The cord cutting in the cable industry will continue at a rapid pace in 2020. Traditional cable companies are transitioning into internet providers. However, Dish TV, which has experienced a rapid decline in its subscriber base, does not have a robust internet solution.


Auto Industry

The domestic auto industry has remained at around 17 million light weight vehicle sales for the past five years. Last year, Volkswagen, Nissan, and Ford announced lay-offs in order to cut costs. The credit trends in the auto industry will remain negative in 2020. In September, 2019 Moody’s downgraded the senior unsecured rating of Ford Motor Company from Baa3 to Ba1. Earlier in the year, General Motors weathered the strike with the UAW and has been able to maintain its Baa3/BBB- ratings.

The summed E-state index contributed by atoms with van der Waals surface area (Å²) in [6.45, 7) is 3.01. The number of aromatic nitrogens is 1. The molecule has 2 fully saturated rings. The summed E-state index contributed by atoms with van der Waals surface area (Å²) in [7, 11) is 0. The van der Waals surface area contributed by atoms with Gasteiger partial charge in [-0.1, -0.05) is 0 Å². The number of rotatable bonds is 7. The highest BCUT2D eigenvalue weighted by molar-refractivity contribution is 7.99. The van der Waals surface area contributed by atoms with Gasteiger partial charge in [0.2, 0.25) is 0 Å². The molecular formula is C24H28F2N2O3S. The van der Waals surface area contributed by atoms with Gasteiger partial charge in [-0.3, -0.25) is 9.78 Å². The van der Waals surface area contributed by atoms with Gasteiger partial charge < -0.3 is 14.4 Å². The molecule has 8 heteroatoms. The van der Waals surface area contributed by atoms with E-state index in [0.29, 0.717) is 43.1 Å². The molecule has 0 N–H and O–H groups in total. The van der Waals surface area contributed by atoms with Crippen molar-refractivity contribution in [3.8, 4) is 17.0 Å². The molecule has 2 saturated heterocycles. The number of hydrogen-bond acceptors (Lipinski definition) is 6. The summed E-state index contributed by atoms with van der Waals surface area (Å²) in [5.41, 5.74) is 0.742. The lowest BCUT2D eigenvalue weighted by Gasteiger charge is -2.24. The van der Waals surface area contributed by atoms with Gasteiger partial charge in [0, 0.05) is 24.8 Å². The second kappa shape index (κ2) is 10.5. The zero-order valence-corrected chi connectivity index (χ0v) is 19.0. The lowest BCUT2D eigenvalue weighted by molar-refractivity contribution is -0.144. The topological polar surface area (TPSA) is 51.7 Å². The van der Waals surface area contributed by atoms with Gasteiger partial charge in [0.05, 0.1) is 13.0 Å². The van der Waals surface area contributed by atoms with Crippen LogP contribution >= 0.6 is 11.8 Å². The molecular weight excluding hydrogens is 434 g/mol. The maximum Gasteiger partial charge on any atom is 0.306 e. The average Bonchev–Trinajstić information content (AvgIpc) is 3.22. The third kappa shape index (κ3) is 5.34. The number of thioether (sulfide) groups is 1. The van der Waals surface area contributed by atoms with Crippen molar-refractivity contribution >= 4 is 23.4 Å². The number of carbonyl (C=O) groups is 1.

The production halt of the 737 MAX has an obvious negative impact on Boeing’s credit profile. We expect Boeing to take on an additional $15 million of debt this year to its current $10 million of long term debt and Boeings long term credit ratings to be downgraded to Baa1/BBB+ from A2/A.

The downstream impact of the 737 MAX Shut down will hurt the credit profile of Spirit Aerospace. We do not expect a decline in the credit ratings of General Electric which makes the engines for the 737 MAX.